EXPO-nential progress linking fish with Icelandic whaling
I’ve just returned from the Seafood Expo Global in Brussels. As its name suggests, it is the largest seafood trade show in the world, boasting nearly 1,700 company stands and attracting more than 25,000 members of the seafood industry from around the world.
So why was WDC there? Quite simply, to highlight the links between fisheries and whales and dolphins. These are numerous, of course, and many people are already aware of the threats posed to whales and dolphins by badly-managed fishing activities (including entanglement in nets and other gear). This time, however, our aim was to publicise the explicit link between Iceland’s largest fishing company, HB Grandi, and the Hvalur hf fin whaling company, in the shape of Hvalur hf owner and HB Grandi Chair, Kristjan Loftsson.
Alongside NGO colleagues, I spoke to representatives from some of Europe’s largest supermarkets and food outlets, including Marks and Spencer and Icelandic Seachill (which owns the popular ‘Saucy Fish Company’ brand in the UK). This spring, we are asking retailers in the UK, Germany, France and the Netherlands to audit their supply chain for the presence of HB Grandi fish, so it was good to be able to speak face to face with industry representatives and very heartening to realise that sustainability and conservation are high on the agenda for many of these companies.
‘Sustainability’ is also a buzz word within the Icelandic fishing industry and at the HB Grandi booth, reps were busy handing out giveaways emblazoned with the rather ironic legend ‘In harmony with nature’. We met with HB Grandi CEO, Vilhjálmur Vilhjálmsson, who gave us half an hour of his time and to his credit, answered our polite but probing questions very courteously. The Grandi party line is that Mr Loftsson is but one of many shareholders – countered by us of course with the fact that, as company Chair and major shareholder, he is hardly just one of the masses! When asked whether he was concerned that his company’s reputation was being damaged by its association with whaling, Vilhjálmur admitted that this was so – but added that it was difficult to question the business activities of their Chair.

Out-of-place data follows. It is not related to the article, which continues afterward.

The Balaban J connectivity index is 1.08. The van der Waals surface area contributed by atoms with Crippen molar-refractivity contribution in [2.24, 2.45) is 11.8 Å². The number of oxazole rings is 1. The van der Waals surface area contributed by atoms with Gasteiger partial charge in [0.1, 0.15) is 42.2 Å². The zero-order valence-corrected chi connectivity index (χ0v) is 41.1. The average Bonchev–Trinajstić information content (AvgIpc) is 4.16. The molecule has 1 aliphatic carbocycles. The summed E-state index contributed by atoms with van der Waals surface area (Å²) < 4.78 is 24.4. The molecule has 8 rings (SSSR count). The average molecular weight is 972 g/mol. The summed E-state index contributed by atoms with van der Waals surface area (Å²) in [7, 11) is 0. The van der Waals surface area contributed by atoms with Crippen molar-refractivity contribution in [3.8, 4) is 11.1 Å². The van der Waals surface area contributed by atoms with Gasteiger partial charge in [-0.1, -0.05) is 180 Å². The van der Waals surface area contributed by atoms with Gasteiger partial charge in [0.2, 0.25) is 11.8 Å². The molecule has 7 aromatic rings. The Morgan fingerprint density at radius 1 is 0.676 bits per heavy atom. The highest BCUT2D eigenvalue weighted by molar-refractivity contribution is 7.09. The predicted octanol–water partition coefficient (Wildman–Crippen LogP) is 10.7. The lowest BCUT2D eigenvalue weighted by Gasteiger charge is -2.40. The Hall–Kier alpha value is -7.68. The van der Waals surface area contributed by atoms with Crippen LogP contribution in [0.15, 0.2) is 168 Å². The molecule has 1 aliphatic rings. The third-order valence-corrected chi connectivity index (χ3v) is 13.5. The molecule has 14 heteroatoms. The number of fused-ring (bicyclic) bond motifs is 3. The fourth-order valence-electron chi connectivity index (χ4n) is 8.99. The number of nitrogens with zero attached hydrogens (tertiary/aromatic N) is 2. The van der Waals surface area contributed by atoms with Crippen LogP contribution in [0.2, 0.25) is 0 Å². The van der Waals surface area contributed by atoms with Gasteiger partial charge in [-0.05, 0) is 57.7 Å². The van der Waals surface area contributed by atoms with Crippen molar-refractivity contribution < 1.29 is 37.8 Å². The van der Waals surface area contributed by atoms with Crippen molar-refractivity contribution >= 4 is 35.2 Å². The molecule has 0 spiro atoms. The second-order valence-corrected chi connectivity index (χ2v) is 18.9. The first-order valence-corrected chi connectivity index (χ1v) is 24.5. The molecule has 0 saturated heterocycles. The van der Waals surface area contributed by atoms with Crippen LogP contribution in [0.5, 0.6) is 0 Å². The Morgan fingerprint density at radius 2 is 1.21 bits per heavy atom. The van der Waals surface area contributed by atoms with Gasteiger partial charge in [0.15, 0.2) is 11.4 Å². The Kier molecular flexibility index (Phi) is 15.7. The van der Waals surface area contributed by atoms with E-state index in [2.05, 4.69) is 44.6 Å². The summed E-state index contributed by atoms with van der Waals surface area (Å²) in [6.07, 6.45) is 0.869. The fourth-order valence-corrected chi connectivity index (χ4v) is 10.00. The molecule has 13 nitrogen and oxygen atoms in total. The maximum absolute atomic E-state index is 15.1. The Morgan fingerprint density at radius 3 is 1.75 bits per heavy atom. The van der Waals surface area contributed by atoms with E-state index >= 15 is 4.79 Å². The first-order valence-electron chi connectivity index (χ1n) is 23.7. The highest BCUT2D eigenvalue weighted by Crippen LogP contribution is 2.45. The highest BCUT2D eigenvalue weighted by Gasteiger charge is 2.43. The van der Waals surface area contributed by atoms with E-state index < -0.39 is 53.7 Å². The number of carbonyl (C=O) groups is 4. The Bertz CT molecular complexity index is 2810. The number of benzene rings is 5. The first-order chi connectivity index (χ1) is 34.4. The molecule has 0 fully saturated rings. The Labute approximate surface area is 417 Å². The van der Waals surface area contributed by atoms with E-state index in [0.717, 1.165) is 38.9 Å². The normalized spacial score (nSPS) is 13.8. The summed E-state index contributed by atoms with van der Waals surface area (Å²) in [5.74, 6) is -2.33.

The ‘S’ word came up shortly afterwards too, when we spoke next to the Icelandic Fisheries Minister, Sigurður Ingi Jóhannsson, who was adamant – as were so many Icelanders we encountered – that Iceland has the right to ‘sustainably harvest its natural resources’, including whales. We responded that commercial whaling is banned by the IWC (International Whaling Commission), and in any case, Iceland’s self-allocated quota of 134 fin whales is far in excess of any quota that the IWC might [hypothetically] set and is certainly not sustainable. In the case of minke whales, even Iceland’s state-funded HAFRO (Marine Research Institute) has noted a statistically-significant population decline in recent years and admits off the record that they simply don’t know enough about the whales in their waters to confidently set catch levels.
We also politely reminded the Minister – echoing a recent parliamentary question to him from an Icelandic Left Green MP – that there is no humane way to kill a whale and that Iceland has consistently failed in recent years to supply data to the IWC relating to its hunts, killing methods and TTD (time to death rates). The official line has been that this data is not currently required under Icelandic law but the Minister did promise to look again at this issue.
Hopefully, then, the tide is turning.